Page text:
Twentieth century existential psychologist Rollo May said, “It is an old and ironic habit of human beings to run faster when we have lost our way.” The more I think about that statement, the closer I get to full agreement with Dr. May. We often think that the faster we work, the quicker we can solve a seemingly unsolvable problem. How many times do we find ourselves lost in our problems and never stop long enough to evaluate our options? In my life I can recall times that I did not know where I was or what I was doing there, but I continued to busy my life with frantic activity.
Much to our surprise that whole concept was changed about six weeks ago, and we still are trying to wrap our heads around the new normal. We now are staying at home and only doing essential things. I hope that you, as I have, take this time as a period of introspection and renewal. Just as we will be practicing social distancing for the foreseeable future, we should consider allowing ourselves breathing space to pray, think and renew. Let us clear our minds as well as our schedules. Jesus gives some advice.
After a very tiring day of ministry, Jesus said to his disciples, “Come away to a deserted place all by yourselves and rest a while.” He had found himself in a situation where rest was necessary for more ministry to follow. In the same way, we can lose ourselves in good things, works that make a difference, and literally become exhausted and unable to accomplish our goals. In these times we are lost, and hurried activities will not solve our lostness.
We must allow ourselves not only social distancing but breathing space to think, to rest and to find ourselves. Never have I heard a story of a lost person who found his way by moving faster, but often we find our center as we slow down. If you find yourself feeling lost or overwhelmed, take time to do an inventory. Breathing space can make all the difference in the world. We all have been forcibly slowed. Let us not waste this precious time.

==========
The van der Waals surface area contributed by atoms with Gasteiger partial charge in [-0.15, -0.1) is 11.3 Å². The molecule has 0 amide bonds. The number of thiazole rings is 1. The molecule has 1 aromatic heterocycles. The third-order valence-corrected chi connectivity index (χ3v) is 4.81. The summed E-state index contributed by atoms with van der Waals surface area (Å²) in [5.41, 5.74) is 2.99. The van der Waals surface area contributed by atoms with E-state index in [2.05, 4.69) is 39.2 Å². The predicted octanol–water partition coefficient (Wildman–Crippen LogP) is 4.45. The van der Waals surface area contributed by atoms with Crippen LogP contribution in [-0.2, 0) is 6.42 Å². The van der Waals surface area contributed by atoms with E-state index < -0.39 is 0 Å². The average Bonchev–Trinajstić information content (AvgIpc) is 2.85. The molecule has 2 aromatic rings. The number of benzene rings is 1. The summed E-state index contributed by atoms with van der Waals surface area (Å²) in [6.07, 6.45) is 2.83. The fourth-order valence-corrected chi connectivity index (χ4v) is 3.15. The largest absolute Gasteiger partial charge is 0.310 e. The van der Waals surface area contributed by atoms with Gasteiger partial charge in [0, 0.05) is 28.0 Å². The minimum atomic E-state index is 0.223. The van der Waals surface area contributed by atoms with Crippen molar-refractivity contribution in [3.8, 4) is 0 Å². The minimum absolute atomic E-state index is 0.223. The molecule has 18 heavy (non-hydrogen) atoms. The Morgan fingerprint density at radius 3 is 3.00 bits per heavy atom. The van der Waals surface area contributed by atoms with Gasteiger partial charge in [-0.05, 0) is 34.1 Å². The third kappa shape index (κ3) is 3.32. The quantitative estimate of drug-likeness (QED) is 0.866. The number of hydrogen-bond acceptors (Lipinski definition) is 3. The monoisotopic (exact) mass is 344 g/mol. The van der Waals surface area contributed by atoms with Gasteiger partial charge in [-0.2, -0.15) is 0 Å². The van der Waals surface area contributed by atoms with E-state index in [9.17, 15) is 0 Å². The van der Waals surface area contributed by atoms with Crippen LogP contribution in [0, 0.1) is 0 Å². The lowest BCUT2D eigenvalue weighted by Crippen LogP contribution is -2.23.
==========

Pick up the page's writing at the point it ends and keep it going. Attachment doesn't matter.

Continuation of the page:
I will share a poem from Mary Oliver.
The Summer Day
Who made the world?
Who made the swan, and the black bear?
Who made the grasshopper?
This grasshopper, I mean-
the one who has flung herself out of the grass,
the one who is eating sugar out of my hand,
who is moving her jaws back and forth instead of up and down-
who is gazing around with her enormous and complicated eyes.
Now she lifts her pale forearms and thoroughly washes her face.
Now she snaps her wings open, and floats away.
I do not know exactly what a prayer is.
I do know how to pay attention, how to fall down
into the grass, how to kneel down in the grass,
how to be idle and blessed, how to stroll through the fields,
which is what I have been doing all day.
Tell me, what else should I have done?
Doesn’t everything die at last, and too soon?
Tell me, what is it you plan to do
with your one wild and precious life?
There has never been a better time to look at our lives than the situation we are in at this moment. Let us take the time to breathe and examine.
LORD, I thank you for the breathing space that you have given to me. Let me not waste it being resentful of things that have been taken from me. Rather, let this be my time of discovery and growth. Lead me this day to find something new and grand that I can take with me the rest of my life.
One response to “Take Time to Breathe”
I’ve been promising to do something more constructive during this time rather then arguing politics with total strangers on Facebook.